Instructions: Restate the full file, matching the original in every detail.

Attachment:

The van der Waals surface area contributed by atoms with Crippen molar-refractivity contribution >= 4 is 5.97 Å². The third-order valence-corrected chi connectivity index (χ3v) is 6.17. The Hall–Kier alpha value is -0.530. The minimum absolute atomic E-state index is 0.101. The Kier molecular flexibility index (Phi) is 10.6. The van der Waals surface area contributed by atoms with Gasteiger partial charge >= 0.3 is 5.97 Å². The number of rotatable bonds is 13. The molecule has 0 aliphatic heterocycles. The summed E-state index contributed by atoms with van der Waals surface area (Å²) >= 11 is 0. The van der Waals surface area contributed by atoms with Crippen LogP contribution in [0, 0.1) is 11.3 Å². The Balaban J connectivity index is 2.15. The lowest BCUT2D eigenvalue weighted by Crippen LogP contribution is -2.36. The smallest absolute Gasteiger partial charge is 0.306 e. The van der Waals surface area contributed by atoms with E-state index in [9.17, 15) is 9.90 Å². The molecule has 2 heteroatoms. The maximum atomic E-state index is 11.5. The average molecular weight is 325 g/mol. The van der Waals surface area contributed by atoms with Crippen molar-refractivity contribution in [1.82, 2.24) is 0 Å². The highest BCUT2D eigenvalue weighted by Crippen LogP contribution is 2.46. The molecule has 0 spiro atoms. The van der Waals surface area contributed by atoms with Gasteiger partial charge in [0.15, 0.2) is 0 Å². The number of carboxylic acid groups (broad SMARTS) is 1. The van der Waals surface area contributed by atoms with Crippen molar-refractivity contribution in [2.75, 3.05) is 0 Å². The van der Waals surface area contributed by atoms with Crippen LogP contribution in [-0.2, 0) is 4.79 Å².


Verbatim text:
The van der Waals surface area contributed by atoms with Crippen molar-refractivity contribution >= 4 is 5.97 Å². The third-order valence-corrected chi connectivity index (χ3v) is 6.17. The Hall–Kier alpha value is -0.530. The minimum absolute atomic E-state index is 0.101. The Kier molecular flexibility index (Phi) is 10.6. The van der Waals surface area contributed by atoms with Gasteiger partial charge >= 0.3 is 5.97 Å². The number of rotatable bonds is 13. The molecule has 0 aliphatic heterocycles. The summed E-state index contributed by atoms with van der Waals surface area (Å²) >= 11 is 0. The van der Waals surface area contributed by atoms with Crippen LogP contribution in [0, 0.1) is 11.3 Å². The Balaban J connectivity index is 2.15. The lowest BCUT2D eigenvalue weighted by Crippen LogP contribution is -2.36. The smallest absolute Gasteiger partial charge is 0.306 e. The van der Waals surface area contributed by atoms with E-state index in [9.17, 15) is 9.90 Å². The molecule has 2 heteroatoms. The maximum atomic E-state index is 11.5. The average molecular weight is 325 g/mol. The van der Waals surface area contributed by atoms with Crippen molar-refractivity contribution in [1.82, 2.24) is 0 Å². The highest BCUT2D eigenvalue weighted by Crippen LogP contribution is 2.46. The molecule has 0 spiro atoms. The van der Waals surface area contributed by atoms with Gasteiger partial charge in [0.15, 0.2) is 0 Å². The number of carboxylic acid groups (broad SMARTS) is 1. The van der Waals surface area contributed by atoms with Crippen molar-refractivity contribution in [2.75, 3.05) is 0 Å². The van der Waals surface area contributed by atoms with Crippen LogP contribution in [-0.2, 0) is 4.79 Å².